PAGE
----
“Next time, write about winning the lottery!”
These are words my husband spoke on January 13, 2021, when we got hit by a freight train full of irony. In the middle of editing my debut novel about a woman navigating an unplanned pregnancy, I found myself staring at two pink lines on a dollar-store pregnancy test. Two very unplanned pink lines.
In an earlier draft of THE UNPLANNED LIFE OF JOSIE HALE, I began the story with Josie awaiting the results of her pregnancy test. She refused to look at it, even when the recommended two-minute wait was up. When she finally mustered the courage to face it, she dropped the test onto the bathroom floor in shock. Even though this scene was cut during edits, I got the chance to reenact the entire thing in my own bathroom on that chilly January day.
With our youngest child about to turn nine, we thought the baby phase of our lives was over. We’d gotten rid of everything after she was born, re-purchased things while we provided foster care, and then gave them away again at the close of that chapter. We had nothing. We’d planned nothing.
And to be quite honest, I didn’t handle this new development very well. Life was about to change in a big (and busy!) way. I had a full career as an editor, a writing career with a new book ready to launch, and we were on the brink of walking our other two children through puberty and the middle-school attitude surge that can break a parent down to the core. How on earth were we going to handle a newborn on top of all that?
I remember saying, “I think Josie dealt with this better than I am.” A strange sort of camaraderie began in this moment as I reread my story for the millionth time and saw everything in a new light. Even though Josie and I live very different lives and received our news at wildly different life phases, the stress levels felt about the same. Having a baby when you aren’t expecting a baby is a roller coaster of terror and joy.
As time went on, and my pregnancy symptoms began to manifest one after the other, I realized Josie lucked out. Her morning sickness didn’t last 25 weeks—like mine did. Her hips didn’t randomly dislocate—like mine did. She didn’t get her chart labeled with “geriatric pregnancy”—like I did, which was super fun, by the way.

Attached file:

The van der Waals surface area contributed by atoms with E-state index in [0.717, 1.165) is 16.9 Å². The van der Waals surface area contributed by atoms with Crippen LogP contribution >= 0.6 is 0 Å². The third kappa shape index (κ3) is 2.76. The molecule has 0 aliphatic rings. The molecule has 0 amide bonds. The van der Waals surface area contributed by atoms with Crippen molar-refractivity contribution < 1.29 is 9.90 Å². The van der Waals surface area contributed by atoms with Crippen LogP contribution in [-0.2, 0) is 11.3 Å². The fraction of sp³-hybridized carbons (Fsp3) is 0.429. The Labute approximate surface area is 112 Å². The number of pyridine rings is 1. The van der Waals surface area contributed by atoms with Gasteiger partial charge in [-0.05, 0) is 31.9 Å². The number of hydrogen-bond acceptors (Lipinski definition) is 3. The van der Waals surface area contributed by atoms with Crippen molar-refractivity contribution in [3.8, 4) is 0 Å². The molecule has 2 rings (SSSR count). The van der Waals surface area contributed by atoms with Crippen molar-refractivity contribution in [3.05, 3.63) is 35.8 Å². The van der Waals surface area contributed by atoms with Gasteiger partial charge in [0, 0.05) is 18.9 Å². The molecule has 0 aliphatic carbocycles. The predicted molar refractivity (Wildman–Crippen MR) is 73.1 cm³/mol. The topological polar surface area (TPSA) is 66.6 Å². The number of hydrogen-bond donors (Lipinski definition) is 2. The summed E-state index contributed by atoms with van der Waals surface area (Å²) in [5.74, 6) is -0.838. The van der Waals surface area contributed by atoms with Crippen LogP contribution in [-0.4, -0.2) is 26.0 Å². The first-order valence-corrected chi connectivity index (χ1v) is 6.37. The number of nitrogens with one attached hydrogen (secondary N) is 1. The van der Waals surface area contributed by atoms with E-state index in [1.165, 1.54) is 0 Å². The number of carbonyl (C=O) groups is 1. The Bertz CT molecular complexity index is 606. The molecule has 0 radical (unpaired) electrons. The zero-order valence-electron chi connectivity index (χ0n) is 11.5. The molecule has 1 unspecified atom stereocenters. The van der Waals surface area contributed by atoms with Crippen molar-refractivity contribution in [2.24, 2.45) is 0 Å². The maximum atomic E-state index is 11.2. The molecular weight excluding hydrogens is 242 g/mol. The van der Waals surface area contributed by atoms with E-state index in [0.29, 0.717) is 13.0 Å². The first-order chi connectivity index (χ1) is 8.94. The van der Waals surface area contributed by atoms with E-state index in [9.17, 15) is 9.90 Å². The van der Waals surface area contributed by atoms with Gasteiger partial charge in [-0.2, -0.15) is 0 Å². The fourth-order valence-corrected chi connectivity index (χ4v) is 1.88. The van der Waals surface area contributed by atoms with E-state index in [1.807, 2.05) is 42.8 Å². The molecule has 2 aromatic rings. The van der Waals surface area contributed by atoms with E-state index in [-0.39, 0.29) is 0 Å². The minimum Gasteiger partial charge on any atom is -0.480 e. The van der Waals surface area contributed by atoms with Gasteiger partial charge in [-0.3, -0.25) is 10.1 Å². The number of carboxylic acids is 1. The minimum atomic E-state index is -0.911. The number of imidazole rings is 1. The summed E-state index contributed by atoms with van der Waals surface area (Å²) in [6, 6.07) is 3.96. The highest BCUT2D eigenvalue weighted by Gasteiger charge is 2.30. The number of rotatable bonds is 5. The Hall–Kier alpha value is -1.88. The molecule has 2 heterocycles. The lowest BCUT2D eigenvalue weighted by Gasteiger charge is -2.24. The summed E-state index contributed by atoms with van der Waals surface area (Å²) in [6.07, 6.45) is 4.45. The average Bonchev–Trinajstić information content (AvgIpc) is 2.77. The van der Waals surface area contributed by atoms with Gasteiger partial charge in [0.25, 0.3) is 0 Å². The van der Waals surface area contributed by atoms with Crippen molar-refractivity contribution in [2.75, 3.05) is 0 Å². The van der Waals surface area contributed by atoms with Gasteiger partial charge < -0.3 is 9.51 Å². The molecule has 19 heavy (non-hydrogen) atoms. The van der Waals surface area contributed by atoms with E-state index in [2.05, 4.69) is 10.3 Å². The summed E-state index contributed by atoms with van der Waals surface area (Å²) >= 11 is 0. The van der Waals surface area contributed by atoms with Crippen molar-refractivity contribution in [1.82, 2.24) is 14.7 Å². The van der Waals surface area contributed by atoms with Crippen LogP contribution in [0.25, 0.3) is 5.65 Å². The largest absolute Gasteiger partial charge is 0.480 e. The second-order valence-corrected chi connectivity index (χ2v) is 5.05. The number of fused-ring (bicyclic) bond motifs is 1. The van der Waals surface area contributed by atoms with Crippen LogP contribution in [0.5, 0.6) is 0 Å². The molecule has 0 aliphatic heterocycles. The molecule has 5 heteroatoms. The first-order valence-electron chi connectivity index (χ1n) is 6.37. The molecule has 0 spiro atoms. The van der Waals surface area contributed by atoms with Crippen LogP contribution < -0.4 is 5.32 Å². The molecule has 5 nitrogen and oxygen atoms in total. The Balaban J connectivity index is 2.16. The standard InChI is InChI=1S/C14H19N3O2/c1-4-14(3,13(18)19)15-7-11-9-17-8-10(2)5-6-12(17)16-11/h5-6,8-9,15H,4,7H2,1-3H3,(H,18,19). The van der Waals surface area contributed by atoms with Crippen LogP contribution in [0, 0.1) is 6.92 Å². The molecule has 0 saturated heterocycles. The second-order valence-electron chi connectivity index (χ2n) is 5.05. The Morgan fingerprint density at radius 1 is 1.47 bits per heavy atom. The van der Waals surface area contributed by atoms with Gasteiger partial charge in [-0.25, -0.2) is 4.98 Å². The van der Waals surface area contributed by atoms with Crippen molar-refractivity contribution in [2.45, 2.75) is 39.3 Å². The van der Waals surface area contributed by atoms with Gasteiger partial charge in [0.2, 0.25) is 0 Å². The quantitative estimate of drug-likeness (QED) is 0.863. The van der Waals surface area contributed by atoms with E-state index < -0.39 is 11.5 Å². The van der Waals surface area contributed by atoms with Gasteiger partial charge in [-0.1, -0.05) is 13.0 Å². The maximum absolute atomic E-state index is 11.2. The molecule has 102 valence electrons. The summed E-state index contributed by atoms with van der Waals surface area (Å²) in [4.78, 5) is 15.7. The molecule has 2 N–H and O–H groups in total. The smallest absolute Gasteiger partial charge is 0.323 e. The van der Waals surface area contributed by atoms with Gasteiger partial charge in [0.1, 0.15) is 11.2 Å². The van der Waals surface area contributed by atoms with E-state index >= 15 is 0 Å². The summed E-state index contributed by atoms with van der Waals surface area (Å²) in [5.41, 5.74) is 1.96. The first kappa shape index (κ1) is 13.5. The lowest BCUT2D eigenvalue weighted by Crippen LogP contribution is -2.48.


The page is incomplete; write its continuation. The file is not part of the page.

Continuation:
What did line up for us, however, were the cravings.
I figured having such intense morning sickness would knock this factor out of the equation for me. Nope! Food still became the most important thing in my life, just as it had with my other two pregnancies.
And of all things, one of the first cravings that overtook me, and Josie would have approved, was candy. I wanted it all. Luckily, Easter was just around the corner, so the stores were stocked. My older children loved when they got to go shopping with this new version of their mom, our cart consisting of 90% chocolate, gummies, and whatever sour gel I could find.
Josie and I varied on what we craved most, however. In fact, several times throughout the story, Josie, Kevin, and Ben reference salads as a last resort food, only to be eaten in extreme circumstances. And wouldn’t you know, that was one of my top cravings for the entire nine months: salad with crispy chicken and ranch dressing. Yes, I went from candy to salad and back again. Balance is key when coping with pregnancy.
Like my friend Josie, I drank vanilla milkshakes to quell my heartburn, watched episodes of Hoarders when I got overwhelmed, and found myself perusing job listings when my workload slowed down and made paying bills a challenge.
When reality finally sunk in, and we realized we had to name another kid, it hit me: I’d given all my favorite names to my characters. Josie’s baby even received the name I’d picked out years ago in the event that we had a third child. I had no idea what the protocol was on naming my newest addition the same name as a character in my book. Google was no help either.